One thing I have done is finish reading a book.  An advice book, no less – something I normally avoid like a cat avoids water.

I’m not usually one for self-help books. I tend to find the advice therein trite, condescending, and in some cases enabling of the behaviors the person reading needs help with. Of course, when my mom handed me this book I went, “Yeah, sure, I’ll read this. Eventually.” Because my mother likes to hand out advice, wanted, warranted, or not, I really just rolled my eyes. And then my girlfriend read the book first. And then something ridiculous happened – she told me it was good. Not just good, but something that I should be reading.

Thus, I just finished reading, The Defining Decade by Dr. Meg Jay, PhD. The book is broken down into a few sections, on love, work, and being a grown-up. Really, the whole book centers on acting like an adult now instead of later, and getting your act together before you’re 30. There are a lot of examples that Dr. Jay uses to describe exactly what she’s getting at, whether it’s the twentysomething boy who was essentially homeless because he grew up in an unsettled divorced parenting situation, or the young Korean American woman who had grown up being teased for being different and a virgin in high school, so she never stopped to consider the sort of qualities she actually wanted in a partner – she just wanted to be wanted.

I wish I couldn’t identify so well with each of the people in this book. I’m way overeducated for my current job. I know this, and I know what I want to be doing, I just don’t know if I can actually put in the work to get there. I just keep assuming that everything will fall into place, because that’s what I’ve been taught to expect. I’ve also been hearing, “You’re young, this is what you’re supposed to do” an awful lot, too.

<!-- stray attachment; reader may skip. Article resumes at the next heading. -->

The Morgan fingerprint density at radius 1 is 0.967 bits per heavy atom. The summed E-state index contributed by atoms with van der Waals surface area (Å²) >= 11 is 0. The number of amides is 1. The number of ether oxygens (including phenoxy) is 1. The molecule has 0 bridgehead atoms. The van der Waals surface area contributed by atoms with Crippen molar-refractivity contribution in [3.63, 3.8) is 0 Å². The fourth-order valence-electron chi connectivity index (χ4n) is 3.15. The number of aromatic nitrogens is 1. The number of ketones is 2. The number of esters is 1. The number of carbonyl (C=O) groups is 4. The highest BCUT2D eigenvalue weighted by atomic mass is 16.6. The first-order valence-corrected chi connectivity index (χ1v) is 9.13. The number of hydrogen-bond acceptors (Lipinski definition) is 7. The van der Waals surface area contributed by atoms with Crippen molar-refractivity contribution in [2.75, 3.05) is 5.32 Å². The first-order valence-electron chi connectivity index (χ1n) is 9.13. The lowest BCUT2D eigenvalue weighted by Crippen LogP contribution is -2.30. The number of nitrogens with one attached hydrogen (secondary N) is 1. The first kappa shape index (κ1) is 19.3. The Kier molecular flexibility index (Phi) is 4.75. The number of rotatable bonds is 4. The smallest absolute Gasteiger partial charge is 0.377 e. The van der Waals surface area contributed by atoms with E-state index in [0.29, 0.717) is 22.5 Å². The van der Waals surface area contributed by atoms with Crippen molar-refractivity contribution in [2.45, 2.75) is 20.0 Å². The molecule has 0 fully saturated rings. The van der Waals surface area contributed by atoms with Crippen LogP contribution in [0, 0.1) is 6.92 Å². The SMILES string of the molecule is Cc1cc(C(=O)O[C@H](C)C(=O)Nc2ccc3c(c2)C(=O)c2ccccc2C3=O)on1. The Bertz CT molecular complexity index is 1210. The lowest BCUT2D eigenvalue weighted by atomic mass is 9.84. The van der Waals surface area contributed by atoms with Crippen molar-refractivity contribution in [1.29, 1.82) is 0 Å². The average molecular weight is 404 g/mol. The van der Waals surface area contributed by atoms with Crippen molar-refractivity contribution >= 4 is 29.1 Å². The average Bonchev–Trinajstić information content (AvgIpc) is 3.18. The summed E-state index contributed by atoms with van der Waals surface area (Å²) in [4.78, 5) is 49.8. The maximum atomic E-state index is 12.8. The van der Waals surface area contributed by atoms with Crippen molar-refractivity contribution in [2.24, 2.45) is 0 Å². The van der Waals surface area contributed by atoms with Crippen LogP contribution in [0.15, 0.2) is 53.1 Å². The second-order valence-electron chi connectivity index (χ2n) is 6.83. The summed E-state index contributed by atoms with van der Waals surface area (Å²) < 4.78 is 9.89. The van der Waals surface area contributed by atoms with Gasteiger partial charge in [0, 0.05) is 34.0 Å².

I think, contrary to popular belief, “YOLO” (you only live once) is part of this problem that leaves folks screwed over in their thirties. The twenties are apparently to be spent partying, traveling, working as a barista at Starbucks, and generally not giving a shit about the future because you’ll think about it “when you’re thirty” or “way later”…. Draw a timeline of how you want your life to go. If you have a picture like that, and “babies” and something like “medical school” are in the same place… You might have to reconsider what you’re doing.

What resonated most with me, for a silly reason, was the entire section on love. Every time my girlfriend and I have had problems of any sort, I have been advised by at least one person to break up with her and find someone else. I’m always told that I will have plenty of time to find my perfect someone, because my girlfriend and I are “so young” (I’m almost 24, for the record). I think getting together at a pretty young age, relatively speaking, is seen as a thing of the past. I have a friend who just got married, and she’s a couple years younger than I am. Do I think that’s too young? Maybe. I don’t know.

The point I’m trying (and failing) to make is that I feel really lucky in love. I don’t think I care if my perfect soul mate life partner match from heaven is out there in the world somewhere. There are another 7 billion people on this planet, of course. But, at this point, I think instead of stressing over whether or not my girlfriend and I are completely 100% totally perfect, I am going to focus on all the great things about being with her. At least in this respect, I feel like I have my shit together.